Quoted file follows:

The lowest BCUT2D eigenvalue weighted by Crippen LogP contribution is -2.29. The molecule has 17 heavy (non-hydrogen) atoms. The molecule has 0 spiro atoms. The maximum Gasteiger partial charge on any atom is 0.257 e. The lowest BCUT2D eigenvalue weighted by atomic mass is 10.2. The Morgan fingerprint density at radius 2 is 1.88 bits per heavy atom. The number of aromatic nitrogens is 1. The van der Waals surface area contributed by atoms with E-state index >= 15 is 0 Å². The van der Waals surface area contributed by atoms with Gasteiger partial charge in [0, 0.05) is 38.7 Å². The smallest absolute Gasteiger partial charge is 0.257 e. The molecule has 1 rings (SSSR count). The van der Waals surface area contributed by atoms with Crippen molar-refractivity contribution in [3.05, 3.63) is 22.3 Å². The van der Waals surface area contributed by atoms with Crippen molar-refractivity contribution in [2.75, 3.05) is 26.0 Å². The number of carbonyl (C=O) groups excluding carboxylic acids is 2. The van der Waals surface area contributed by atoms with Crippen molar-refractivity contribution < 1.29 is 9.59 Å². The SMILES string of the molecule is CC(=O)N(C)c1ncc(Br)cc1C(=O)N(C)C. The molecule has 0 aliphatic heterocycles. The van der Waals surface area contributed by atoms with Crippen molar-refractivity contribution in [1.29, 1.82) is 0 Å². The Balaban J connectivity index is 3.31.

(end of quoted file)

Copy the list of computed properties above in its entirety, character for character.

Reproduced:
The lowest BCUT2D eigenvalue weighted by Crippen LogP contribution is -2.29. The molecule has 17 heavy (non-hydrogen) atoms. The molecule has 0 spiro atoms. The maximum Gasteiger partial charge on any atom is 0.257 e. The lowest BCUT2D eigenvalue weighted by atomic mass is 10.2. The Morgan fingerprint density at radius 2 is 1.88 bits per heavy atom. The number of aromatic nitrogens is 1. The van der Waals surface area contributed by atoms with E-state index >= 15 is 0 Å². The van der Waals surface area contributed by atoms with Gasteiger partial charge in [0, 0.05) is 38.7 Å². The smallest absolute Gasteiger partial charge is 0.257 e. The molecule has 1 rings (SSSR count). The van der Waals surface area contributed by atoms with Crippen molar-refractivity contribution in [3.05, 3.63) is 22.3 Å². The van der Waals surface area contributed by atoms with Crippen molar-refractivity contribution in [2.75, 3.05) is 26.0 Å². The number of carbonyl (C=O) groups excluding carboxylic acids is 2. The van der Waals surface area contributed by atoms with Crippen molar-refractivity contribution < 1.29 is 9.59 Å². The SMILES string of the molecule is CC(=O)N(C)c1ncc(Br)cc1C(=O)N(C)C. The molecule has 0 aliphatic heterocycles. The van der Waals surface area contributed by atoms with Crippen molar-refractivity contribution in [1.29, 1.82) is 0 Å². The Balaban J connectivity index is 3.31.